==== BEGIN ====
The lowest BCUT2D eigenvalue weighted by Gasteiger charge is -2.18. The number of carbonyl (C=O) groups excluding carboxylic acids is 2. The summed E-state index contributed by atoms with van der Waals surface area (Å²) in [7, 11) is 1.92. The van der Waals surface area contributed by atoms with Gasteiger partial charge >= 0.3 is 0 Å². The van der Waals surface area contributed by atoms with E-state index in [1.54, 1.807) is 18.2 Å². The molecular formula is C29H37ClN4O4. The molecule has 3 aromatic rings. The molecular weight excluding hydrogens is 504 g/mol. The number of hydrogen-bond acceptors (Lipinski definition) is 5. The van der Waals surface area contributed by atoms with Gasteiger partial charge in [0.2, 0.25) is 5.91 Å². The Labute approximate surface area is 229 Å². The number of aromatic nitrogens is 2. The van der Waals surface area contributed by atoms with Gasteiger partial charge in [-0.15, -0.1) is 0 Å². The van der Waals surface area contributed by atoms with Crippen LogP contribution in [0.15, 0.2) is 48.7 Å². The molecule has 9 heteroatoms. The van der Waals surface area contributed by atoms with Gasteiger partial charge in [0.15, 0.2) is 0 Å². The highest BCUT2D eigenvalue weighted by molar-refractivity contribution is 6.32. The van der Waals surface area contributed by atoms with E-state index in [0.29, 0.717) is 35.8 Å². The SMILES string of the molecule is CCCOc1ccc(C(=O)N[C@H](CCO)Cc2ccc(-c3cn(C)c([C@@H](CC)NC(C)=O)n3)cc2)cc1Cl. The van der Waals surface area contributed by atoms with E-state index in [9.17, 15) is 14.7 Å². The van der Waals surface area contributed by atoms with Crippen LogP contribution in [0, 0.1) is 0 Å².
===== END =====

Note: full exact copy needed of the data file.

The lowest BCUT2D eigenvalue weighted by Gasteiger charge is -2.18. The number of carbonyl (C=O) groups excluding carboxylic acids is 2. The summed E-state index contributed by atoms with van der Waals surface area (Å²) in [7, 11) is 1.92. The van der Waals surface area contributed by atoms with Gasteiger partial charge >= 0.3 is 0 Å². The van der Waals surface area contributed by atoms with E-state index in [1.54, 1.807) is 18.2 Å². The molecular formula is C29H37ClN4O4. The molecule has 3 aromatic rings. The molecular weight excluding hydrogens is 504 g/mol. The number of hydrogen-bond acceptors (Lipinski definition) is 5. The van der Waals surface area contributed by atoms with Gasteiger partial charge in [0.2, 0.25) is 5.91 Å². The Labute approximate surface area is 229 Å². The number of aromatic nitrogens is 2. The van der Waals surface area contributed by atoms with Gasteiger partial charge in [-0.15, -0.1) is 0 Å². The van der Waals surface area contributed by atoms with Crippen LogP contribution in [0.15, 0.2) is 48.7 Å². The molecule has 9 heteroatoms. The van der Waals surface area contributed by atoms with Gasteiger partial charge in [0.15, 0.2) is 0 Å². The highest BCUT2D eigenvalue weighted by molar-refractivity contribution is 6.32. The van der Waals surface area contributed by atoms with E-state index in [0.29, 0.717) is 35.8 Å². The SMILES string of the molecule is CCCOc1ccc(C(=O)N[C@H](CCO)Cc2ccc(-c3cn(C)c([C@@H](CC)NC(C)=O)n3)cc2)cc1Cl. The van der Waals surface area contributed by atoms with E-state index in [9.17, 15) is 14.7 Å². The van der Waals surface area contributed by atoms with Crippen LogP contribution in [0, 0.1) is 0 Å².